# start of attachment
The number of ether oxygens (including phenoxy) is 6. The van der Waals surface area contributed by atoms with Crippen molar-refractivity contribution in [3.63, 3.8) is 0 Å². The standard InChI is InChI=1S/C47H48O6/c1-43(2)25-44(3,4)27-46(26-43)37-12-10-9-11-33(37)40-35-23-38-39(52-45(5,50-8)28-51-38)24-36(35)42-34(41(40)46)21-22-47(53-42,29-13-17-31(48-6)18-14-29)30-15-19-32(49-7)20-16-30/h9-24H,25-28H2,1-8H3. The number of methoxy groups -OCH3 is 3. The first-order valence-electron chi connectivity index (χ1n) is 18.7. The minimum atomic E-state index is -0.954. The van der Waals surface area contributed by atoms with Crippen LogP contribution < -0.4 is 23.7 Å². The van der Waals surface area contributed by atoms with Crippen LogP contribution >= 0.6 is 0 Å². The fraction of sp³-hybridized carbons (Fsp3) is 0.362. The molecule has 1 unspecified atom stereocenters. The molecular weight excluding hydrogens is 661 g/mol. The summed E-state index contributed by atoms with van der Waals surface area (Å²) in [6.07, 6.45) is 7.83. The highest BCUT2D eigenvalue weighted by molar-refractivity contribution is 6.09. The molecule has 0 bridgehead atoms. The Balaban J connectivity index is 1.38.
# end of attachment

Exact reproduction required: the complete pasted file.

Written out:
The number of ether oxygens (including phenoxy) is 6. The van der Waals surface area contributed by atoms with Crippen molar-refractivity contribution in [3.63, 3.8) is 0 Å². The standard InChI is InChI=1S/C47H48O6/c1-43(2)25-44(3,4)27-46(26-43)37-12-10-9-11-33(37)40-35-23-38-39(52-45(5,50-8)28-51-38)24-36(35)42-34(41(40)46)21-22-47(53-42,29-13-17-31(48-6)18-14-29)30-15-19-32(49-7)20-16-30/h9-24H,25-28H2,1-8H3. The number of methoxy groups -OCH3 is 3. The first-order valence-electron chi connectivity index (χ1n) is 18.7. The minimum atomic E-state index is -0.954. The van der Waals surface area contributed by atoms with Crippen LogP contribution < -0.4 is 23.7 Å². The van der Waals surface area contributed by atoms with Crippen LogP contribution >= 0.6 is 0 Å². The fraction of sp³-hybridized carbons (Fsp3) is 0.362. The molecule has 1 unspecified atom stereocenters. The molecular weight excluding hydrogens is 661 g/mol. The summed E-state index contributed by atoms with van der Waals surface area (Å²) in [6.07, 6.45) is 7.83. The highest BCUT2D eigenvalue weighted by molar-refractivity contribution is 6.09. The molecule has 0 bridgehead atoms. The Balaban J connectivity index is 1.38.